How To Detect A BlackLotus UEFI Bootkit Infection - Microsoft
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How To Detect A BlackLotus UEFI Bootkit Infection – Microsoft

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UEFI Bootkit

(CTN NEWS) – Microsoft has provided instructions to assist organisations in determining whether hackers used the CVE-2022-21894 vulnerability to compromise or target computers with the BlackLotus UEFI bootkit.

Microsoft’s recommendations can be used by both organisations and people to recover from an attack and stop threat actors utilising BlackLotus from becoming persistent and evading discovery.

Since last year, BlackLotus has been promoted on hacking forums as a piece of malware that can disable different security mechanisms (such as Defender, HVCI, and BitLocker) and avoid antivirus detection.

A licence cost $5,000, and rebuilds could be purchased for $200.

Early in March, experts at the antivirus firm ESET confirmed the malware’s capabilities and reported that it performed as promised.

Identifying BlackLotus Infection Clues

The Unified Extensible Firmware Interface (UEFI) malware is particularly difficult to detect because it may be deployed early in the boot process to disable security safeguards, running before the operating system.

It can be particularly difficult to identify malware for the UEFI (Unified Extensible Firmware Interface), as this threat operates before the operating system boots up, allowing it to launch payloads early in the boot process to disable security protections.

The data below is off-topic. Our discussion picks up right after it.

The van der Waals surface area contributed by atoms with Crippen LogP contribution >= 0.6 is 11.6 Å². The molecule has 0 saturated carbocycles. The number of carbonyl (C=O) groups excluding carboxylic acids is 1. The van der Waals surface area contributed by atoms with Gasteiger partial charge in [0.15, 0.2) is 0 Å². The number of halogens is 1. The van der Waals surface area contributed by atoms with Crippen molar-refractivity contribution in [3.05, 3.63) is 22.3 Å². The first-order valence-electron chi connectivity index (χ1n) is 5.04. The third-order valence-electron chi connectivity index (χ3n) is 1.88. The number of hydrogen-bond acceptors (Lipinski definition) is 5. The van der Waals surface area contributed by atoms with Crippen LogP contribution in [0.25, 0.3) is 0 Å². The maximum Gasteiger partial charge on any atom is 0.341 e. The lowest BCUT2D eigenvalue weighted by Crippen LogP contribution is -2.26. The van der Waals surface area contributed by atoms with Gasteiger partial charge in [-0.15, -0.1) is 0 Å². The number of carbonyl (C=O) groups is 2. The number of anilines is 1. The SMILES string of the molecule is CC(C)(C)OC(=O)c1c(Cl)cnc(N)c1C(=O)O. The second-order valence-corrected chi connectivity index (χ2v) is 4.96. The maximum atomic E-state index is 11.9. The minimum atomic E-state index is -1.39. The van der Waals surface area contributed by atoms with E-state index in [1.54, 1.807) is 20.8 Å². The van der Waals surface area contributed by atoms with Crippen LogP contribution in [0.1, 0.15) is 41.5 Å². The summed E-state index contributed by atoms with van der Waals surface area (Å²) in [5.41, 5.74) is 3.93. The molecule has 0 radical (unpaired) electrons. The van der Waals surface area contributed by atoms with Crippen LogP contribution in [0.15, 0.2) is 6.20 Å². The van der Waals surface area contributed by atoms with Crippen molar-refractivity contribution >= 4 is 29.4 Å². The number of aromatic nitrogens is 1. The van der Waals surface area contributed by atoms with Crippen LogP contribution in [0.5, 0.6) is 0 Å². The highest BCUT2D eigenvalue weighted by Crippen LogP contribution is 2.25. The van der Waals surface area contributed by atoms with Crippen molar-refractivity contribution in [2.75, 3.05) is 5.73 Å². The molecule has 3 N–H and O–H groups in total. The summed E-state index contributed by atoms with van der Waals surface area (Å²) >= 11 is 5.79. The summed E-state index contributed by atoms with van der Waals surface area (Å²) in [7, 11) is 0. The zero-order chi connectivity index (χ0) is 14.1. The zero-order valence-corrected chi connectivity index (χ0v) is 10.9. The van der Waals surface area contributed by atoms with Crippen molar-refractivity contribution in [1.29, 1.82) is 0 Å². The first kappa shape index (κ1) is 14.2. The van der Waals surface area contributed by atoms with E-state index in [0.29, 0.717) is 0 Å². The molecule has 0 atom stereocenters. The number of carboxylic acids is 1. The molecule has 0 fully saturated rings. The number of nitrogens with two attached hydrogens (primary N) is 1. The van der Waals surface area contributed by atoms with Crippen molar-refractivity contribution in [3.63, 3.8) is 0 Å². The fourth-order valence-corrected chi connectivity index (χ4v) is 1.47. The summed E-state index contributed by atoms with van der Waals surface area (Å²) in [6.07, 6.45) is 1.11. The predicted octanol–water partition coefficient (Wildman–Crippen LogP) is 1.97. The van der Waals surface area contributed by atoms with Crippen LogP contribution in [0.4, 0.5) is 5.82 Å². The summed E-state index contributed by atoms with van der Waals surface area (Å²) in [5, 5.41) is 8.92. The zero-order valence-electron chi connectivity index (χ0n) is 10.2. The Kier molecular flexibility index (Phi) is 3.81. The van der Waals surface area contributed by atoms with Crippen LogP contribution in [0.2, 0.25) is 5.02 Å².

The Microsoft Incident Response team examined machines infected with BlackLotus and discovered many stages throughout the malware’s installation and operation that may be monitored for its detection.

According to the researchers, in order to identify a BlackLotus UEFI bootkit infection, defences should seek for the following artefacts:

  • Recently created and locked bootloader files
  • Presence of a staging directory used during the BlackLotus install in the EPS:/ filesystem
  • Registry key modification for the Hypervisor-protected Code Integrity (HVCI)
  • Network logs
  • Boot configuration logs

Boot Partition Artifacts

BlackLotus will lock the EFI system partition, commonly known as ESP, in order to prevent their deletion or alteration because it needs to write malicious bootloader files there.

In the ESP location, recently modified and locked files, especially if their names coincide with those of known BlackLotus bootloader files, “should be considered highly suspect.”